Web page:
What constitutes an emergency?
You will have your own definition of an emergency. For some families, a relatively small, unexpected expense, such as a car repair or a modest medical bill, can pose a financial hardship.
A study by the Federal Reserve System in 2019 found that 40% of Americans would struggle to come up with $400 to pay for an unexpected bill. This is why having an emergency fund – before you need it – is necessary.
How to build an emergency fund
An emergency fund it basically a savings account set up for dealing with emergencies as they arise. Take a set amount each month and put it into a specific account that you will not access at any time except to pay for an emergency. If this is new to you, recognize that it may take some time to build your fund up to the amount you may need to hold for emergencies.
How much to put in your emergency fund?
There is not easy answer to how much money to have in your emergency fund – everyone is different. Some people recommend having $1000 set aside in an emergency fund while others suggest having 6-months of your expenses in your emergency fund. It is up to you, but an emergency fund is there for when unexpected things happen. Sometime it makes more sense NOT to have an emergency fund, but instead have a small amount cash in savings and pay off high interest rate debts or have money in higher yield funds that are easily accessible “in case” of emergencies.
Take a moment to jot down 5 things you consider to be an emergency expense. Keep that list and refer to it when you are tempted to withdraw funds from your emergency fund. Think…”is this on my emergency expense list?” If not, don’t use your emergency funds!
A Journey to Personal Financial Success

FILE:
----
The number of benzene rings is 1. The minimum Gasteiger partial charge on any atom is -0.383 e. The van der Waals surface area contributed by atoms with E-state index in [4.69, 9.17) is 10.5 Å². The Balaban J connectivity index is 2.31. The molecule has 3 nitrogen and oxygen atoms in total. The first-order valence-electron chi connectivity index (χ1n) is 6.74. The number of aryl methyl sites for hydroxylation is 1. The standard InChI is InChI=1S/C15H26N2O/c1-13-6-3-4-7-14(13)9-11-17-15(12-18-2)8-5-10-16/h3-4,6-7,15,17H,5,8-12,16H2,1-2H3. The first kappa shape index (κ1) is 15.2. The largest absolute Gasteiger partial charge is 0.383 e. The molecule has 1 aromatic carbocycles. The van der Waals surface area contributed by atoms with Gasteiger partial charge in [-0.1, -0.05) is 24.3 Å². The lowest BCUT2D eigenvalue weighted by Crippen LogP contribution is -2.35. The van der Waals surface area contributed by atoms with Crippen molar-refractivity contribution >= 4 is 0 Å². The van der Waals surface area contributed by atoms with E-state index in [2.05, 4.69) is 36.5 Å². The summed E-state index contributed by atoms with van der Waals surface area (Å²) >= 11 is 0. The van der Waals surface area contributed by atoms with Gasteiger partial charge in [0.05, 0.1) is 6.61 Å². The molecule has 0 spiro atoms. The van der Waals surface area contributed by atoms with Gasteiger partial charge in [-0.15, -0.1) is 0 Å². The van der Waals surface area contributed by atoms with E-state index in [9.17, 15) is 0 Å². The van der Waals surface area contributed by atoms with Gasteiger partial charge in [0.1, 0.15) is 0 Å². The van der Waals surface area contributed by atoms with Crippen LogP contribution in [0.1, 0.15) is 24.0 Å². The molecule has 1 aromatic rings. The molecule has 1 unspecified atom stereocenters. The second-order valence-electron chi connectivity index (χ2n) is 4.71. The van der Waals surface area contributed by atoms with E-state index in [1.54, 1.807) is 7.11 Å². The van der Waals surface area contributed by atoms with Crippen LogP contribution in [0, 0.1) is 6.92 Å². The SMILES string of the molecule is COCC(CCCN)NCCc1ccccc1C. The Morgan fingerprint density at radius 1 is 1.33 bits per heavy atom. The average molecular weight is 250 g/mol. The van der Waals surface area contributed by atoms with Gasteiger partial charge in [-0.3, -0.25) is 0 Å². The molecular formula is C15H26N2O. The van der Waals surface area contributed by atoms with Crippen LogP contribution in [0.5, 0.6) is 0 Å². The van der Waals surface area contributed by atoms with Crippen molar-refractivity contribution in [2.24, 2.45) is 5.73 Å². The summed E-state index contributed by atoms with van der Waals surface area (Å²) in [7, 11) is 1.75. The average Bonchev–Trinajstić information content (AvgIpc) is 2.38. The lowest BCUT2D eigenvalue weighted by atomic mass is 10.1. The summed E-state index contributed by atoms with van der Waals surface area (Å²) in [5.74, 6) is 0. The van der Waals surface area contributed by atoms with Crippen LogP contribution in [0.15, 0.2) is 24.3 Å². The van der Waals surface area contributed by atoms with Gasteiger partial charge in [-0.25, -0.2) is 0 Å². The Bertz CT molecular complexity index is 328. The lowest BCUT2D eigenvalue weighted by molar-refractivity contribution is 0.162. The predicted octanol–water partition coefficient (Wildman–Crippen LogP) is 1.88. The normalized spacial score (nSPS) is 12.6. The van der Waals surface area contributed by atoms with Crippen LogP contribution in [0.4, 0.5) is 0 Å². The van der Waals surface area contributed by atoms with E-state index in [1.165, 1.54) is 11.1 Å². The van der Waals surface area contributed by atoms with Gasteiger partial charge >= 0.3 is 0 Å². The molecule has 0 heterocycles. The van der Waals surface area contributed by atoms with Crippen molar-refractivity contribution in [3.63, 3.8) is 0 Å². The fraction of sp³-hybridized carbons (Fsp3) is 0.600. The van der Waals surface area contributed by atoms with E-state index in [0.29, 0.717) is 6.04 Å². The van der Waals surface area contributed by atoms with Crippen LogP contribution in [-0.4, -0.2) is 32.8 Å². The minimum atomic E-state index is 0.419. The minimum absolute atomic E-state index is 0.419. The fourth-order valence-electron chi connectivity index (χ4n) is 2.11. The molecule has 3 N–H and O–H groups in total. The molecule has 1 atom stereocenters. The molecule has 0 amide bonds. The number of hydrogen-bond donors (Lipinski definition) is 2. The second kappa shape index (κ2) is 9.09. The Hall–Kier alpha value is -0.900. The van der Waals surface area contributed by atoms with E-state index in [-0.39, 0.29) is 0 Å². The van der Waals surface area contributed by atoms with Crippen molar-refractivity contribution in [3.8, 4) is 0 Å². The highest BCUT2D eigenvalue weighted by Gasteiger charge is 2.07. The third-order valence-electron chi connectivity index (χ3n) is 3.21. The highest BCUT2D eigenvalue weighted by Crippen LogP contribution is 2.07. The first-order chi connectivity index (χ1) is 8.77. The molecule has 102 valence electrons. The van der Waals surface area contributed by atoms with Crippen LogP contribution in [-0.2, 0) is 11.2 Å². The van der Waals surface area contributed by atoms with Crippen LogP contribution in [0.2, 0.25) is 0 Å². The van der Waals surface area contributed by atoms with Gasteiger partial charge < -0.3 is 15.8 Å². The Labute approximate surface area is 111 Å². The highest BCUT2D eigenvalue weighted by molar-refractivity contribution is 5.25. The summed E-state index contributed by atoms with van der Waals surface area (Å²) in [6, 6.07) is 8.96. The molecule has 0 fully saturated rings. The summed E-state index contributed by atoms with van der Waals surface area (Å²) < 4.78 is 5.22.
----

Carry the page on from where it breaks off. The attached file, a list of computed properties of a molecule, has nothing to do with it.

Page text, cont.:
At Morgan Franklin Fellowship (MFF), we support the concept of financial freedom – by teaching participants how to save by paying themselves first, invest for their future and grow their net worth.
Learning how money works and how to talk about money with others are the first steps towards recognizing an individual’s lifelong financial goals. Our online programs, podcasts, blogs, and book reviews and resources are designed to help you learn the concepts, rules and vocabulary of money, finance and investing.
Becoming an MFF Fellow
Our Standards of Financial Literacy – Learning about money series is engaging, full of interesting information, and easy to navigate. Adapted from the National Standards for Personal Financial Education developed by the Council for Economic Education (CEE), this robust curriculum features six short lessons on such important topics as earning income, understanding the value of saving and using credit. When completed, this program lays the foundation for becoming an MFF Fellow.
Becoming an MFF Fellow is the ticket to access additional MFF programs and opportunities for mentoring, networking, internships and real-world opportunities. Hear from the MFF Fellow themselves on how these opportunities encourage them to continue their journey to personal financial success.
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